Data has shown that police in the United States kill civilians at a rate far higher than police in other wealthy countries.1 In 2019, law enforcement in the U.S. killed 33.5 civilians per 10 million people, compared to 1.3 in Germany and 0.5 in the U.K.2 This use of deadly force falls disproportionately on people of color and has become a flashpoint as videos surface and protesters take to the streets demanding change. As data scientists, we examine data, offer insights gleaned from data, and add our voice to this conversation by using the new SQL Analytics workspace in Databricks.
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For our data source, we set out to track down a federal database of police shootings, which turned out to be much trickier than anticipated. Prior to 2016, there was no federal database on the use of force by law enforcement officers. Since then, the FBI has compiled its own database, however leading newspapers have found that the FBI numbers routinely underreport fatalities by law-enforcement officers by as much as a factor of two.
In the absence of a robust federal database of police shootings, we turned to the database compiled by The Washington Post,3 which holds verified and regularly updated information on fatal shootings by on-duty police officers since January 1, 2015 (our snapshot includes data through October 29, 2020). It is important to note, however, that the Post data does not include deaths of people while in police custody, fatal shootings by off-duty officers, or deaths not caused by a firearm. We joined this data set with state population and demographic data to normalize per capita across states.4
In this blog post, we analyze national and state-level trends around police use of fatal force. We will guide you through the insights we have derived from the interactive dashboard we created. After analyzing national statistics, we will do a deep dive comparison of three states in particular -- New York, Alaska and California -- as they spend the most on law enforcement per capita out of all the states.5 However, despite their similar spending, our data analysis reveals drastically different outcomes.
All of our analyses are available in this Github repository for you to reproduce and expand upon. We stored our data in Delta Lake for faster query performance and version control given the frequent updates to The Washington Post data set.
Demographic breakdown of shootings
In terms of absolute numbers, more white people were fatally shot by police than any other race, with 2,591 fatalities since 2015. However, when normalizing the number of fatalities by demographics, Native American and Black people suffered almost three times more fatal police shootings than white people, as shown in the graph below. If we were to look at 2017 alone, roughly 1 out of 100,000 Native Americans were fatally shot by police, compared to 0.2 out of 100,000 white people.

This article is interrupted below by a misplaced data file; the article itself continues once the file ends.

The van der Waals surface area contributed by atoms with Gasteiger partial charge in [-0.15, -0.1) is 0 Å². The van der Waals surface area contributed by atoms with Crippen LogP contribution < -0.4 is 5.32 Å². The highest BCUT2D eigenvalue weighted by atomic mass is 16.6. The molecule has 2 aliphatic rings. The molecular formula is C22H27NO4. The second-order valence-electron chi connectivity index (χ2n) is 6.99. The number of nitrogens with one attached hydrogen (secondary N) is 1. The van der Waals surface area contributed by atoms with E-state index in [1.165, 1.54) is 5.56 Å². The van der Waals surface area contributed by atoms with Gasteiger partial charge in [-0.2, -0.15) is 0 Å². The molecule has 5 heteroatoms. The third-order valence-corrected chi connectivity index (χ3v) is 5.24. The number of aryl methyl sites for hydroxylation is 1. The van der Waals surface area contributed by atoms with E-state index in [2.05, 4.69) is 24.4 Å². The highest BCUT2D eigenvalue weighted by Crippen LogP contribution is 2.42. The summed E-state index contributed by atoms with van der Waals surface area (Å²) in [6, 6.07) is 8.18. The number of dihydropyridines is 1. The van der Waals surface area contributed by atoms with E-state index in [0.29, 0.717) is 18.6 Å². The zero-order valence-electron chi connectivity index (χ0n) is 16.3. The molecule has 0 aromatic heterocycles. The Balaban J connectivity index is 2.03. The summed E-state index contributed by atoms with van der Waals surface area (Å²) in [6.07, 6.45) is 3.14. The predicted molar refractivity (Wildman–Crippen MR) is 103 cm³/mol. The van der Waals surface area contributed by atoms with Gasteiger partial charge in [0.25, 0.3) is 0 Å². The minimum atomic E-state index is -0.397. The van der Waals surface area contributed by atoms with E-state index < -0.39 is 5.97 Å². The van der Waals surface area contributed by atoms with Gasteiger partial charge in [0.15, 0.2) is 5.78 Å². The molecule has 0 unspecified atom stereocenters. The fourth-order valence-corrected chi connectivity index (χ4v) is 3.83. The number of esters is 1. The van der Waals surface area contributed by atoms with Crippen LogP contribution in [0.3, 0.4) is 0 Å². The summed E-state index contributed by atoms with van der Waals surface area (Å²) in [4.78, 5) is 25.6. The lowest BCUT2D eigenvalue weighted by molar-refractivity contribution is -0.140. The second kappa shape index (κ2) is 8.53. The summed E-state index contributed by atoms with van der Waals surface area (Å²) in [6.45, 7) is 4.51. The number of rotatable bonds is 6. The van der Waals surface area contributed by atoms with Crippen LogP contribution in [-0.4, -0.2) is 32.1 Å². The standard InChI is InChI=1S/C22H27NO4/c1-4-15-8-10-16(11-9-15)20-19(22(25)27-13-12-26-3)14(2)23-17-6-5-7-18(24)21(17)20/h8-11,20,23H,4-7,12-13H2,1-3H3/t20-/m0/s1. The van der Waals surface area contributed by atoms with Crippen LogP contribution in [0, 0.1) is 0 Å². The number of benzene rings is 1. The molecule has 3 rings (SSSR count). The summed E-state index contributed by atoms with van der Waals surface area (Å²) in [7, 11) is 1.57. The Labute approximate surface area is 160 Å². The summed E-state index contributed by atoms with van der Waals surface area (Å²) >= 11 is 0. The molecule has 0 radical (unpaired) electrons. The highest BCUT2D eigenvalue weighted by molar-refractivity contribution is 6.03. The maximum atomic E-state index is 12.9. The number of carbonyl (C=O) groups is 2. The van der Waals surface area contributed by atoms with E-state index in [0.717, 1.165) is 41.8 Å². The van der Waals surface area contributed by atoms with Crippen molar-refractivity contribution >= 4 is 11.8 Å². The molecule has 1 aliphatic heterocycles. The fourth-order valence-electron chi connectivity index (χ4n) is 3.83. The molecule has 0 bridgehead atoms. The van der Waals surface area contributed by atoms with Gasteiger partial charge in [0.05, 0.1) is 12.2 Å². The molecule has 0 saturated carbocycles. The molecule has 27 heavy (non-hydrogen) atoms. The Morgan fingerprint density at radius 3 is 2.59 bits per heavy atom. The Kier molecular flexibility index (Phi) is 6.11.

In Utah, this race-based discrepancy is even more pronounced. Although Black people make up only 1% of Utah’s population, they accounted for 10% of police fatalities. The same trend persists in Illinois, where the fatality rate for Black people is almost 10 times higher than for white people. And these are just two examples on a long list of states exhibiting disproportionately higher rates of fatal shootings by race. To help address these concerns of racial bias, police departments across the country have instituted unconscious bias training, only to find it had no impact on the numbers in the field.6
We can look at the Sankey diagram below to look at the various breakdowns of fatal shootings. Going from left to right:
- 4% of victims are female
- 51% White, 26% Black, 19% Hispanic, 2% Asian, and 2% Native American victims
- 23% of victims showed signs of mental illness, indicated by on-scene mental health crises or news reports
- 91% of victims were determined to be armed, with objects ranging from toy weapons to pepper spray to tasers to guns
- 12% of incidents may have been recorded by body cameras
All that it takes to generate these visualizations in the SQL Analytics workspace is a few lines of SQL.
gender AS stage1,
race AS stage2,
signs_of_mental_illness AS stage3,
armed AS stage4,
body_camera AS stage5,
COUNT(*) AS value
GROUP BY 1, 2, 3, 4, 5
Use of body cameras is actually declining
Since 2015, the United States has averaged 986 fatal shootings by on-duty police per year. As of this writing, there have only been 14 days in 2020 without a fatality by law enforcement.7 Despite the public outcry for police officers to wear body cameras, we found that body camera recordings of such incidents have actually decreased since 2016, as illustrated in the funnel chart below.
In 2016, 14.9% of fatal shootings had body camera recordings, and every year since then has had a lower rate of body camera recordings, despite the annual fatality rate remaining constant. How is it that 96% of Americans own a cellphone of some kind,8 but only 1 in 7 fatal shootings had any police recording of the incident? When six-year-old Jeremy Mardis was killed by police in 2015, “evidence from a police body-worn video camera was cited as being contributory to the speed of the arrests.”9 Without the body cameras, law enforcement would not have been able to make an arrest as justly and quickly as without it. According to the Bureau of Justice Statistics, 47% of general-purpose law enforcement agencies in 2016 had acquired body-worn cameras yet the percentage of fatal encounters where body camera recordings were present is far below that number.10